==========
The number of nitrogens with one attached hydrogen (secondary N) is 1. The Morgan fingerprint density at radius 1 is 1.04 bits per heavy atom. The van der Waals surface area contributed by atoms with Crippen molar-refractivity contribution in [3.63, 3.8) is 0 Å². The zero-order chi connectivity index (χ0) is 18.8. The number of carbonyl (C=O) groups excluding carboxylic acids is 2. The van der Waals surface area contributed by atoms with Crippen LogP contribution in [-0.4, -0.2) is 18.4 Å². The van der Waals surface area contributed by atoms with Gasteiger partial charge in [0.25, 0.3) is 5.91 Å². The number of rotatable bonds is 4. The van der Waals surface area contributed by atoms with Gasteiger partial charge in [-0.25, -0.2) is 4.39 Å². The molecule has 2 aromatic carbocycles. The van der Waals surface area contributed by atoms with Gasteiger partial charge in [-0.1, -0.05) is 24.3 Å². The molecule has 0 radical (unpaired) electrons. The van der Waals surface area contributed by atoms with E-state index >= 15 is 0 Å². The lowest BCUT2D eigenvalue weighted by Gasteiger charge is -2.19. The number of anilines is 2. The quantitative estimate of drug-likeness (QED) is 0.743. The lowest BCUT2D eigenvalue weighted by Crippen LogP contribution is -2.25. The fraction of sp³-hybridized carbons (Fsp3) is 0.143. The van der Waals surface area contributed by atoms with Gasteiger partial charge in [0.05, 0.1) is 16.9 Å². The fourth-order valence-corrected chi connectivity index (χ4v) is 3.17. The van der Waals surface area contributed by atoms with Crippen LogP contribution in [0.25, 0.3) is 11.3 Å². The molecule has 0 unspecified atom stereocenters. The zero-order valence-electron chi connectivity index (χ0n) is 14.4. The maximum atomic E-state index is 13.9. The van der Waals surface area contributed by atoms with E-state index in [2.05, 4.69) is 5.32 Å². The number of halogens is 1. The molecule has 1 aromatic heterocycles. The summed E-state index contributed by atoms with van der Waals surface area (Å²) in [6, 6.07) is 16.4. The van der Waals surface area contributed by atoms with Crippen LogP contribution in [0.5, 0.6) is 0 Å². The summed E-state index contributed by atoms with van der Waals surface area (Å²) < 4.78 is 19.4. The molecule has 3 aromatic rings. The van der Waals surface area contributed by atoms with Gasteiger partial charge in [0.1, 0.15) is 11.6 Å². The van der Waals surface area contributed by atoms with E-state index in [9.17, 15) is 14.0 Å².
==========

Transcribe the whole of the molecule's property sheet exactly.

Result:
The number of nitrogens with one attached hydrogen (secondary N) is 1. The Morgan fingerprint density at radius 1 is 1.04 bits per heavy atom. The van der Waals surface area contributed by atoms with Crippen molar-refractivity contribution in [3.63, 3.8) is 0 Å². The zero-order chi connectivity index (χ0) is 18.8. The number of carbonyl (C=O) groups excluding carboxylic acids is 2. The van der Waals surface area contributed by atoms with Crippen LogP contribution in [-0.4, -0.2) is 18.4 Å². The van der Waals surface area contributed by atoms with Gasteiger partial charge in [0.25, 0.3) is 5.91 Å². The number of rotatable bonds is 4. The van der Waals surface area contributed by atoms with Gasteiger partial charge in [-0.25, -0.2) is 4.39 Å². The molecule has 2 aromatic carbocycles. The van der Waals surface area contributed by atoms with Gasteiger partial charge in [-0.1, -0.05) is 24.3 Å². The molecule has 0 radical (unpaired) electrons. The van der Waals surface area contributed by atoms with E-state index >= 15 is 0 Å². The lowest BCUT2D eigenvalue weighted by Gasteiger charge is -2.19. The number of anilines is 2. The quantitative estimate of drug-likeness (QED) is 0.743. The lowest BCUT2D eigenvalue weighted by Crippen LogP contribution is -2.25. The fraction of sp³-hybridized carbons (Fsp3) is 0.143. The van der Waals surface area contributed by atoms with Gasteiger partial charge in [0.05, 0.1) is 16.9 Å². The fourth-order valence-corrected chi connectivity index (χ4v) is 3.17. The van der Waals surface area contributed by atoms with Crippen LogP contribution in [0.25, 0.3) is 11.3 Å². The molecule has 0 unspecified atom stereocenters. The zero-order valence-electron chi connectivity index (χ0n) is 14.4. The maximum atomic E-state index is 13.9. The van der Waals surface area contributed by atoms with E-state index in [2.05, 4.69) is 5.32 Å². The number of halogens is 1. The molecule has 1 aromatic heterocycles. The summed E-state index contributed by atoms with van der Waals surface area (Å²) in [6, 6.07) is 16.4. The van der Waals surface area contributed by atoms with Crippen LogP contribution in [0.5, 0.6) is 0 Å². The summed E-state index contributed by atoms with van der Waals surface area (Å²) < 4.78 is 19.4. The molecule has 3 aromatic rings. The van der Waals surface area contributed by atoms with Gasteiger partial charge in [0.1, 0.15) is 11.6 Å². The van der Waals surface area contributed by atoms with E-state index in [9.17, 15) is 14.0 Å².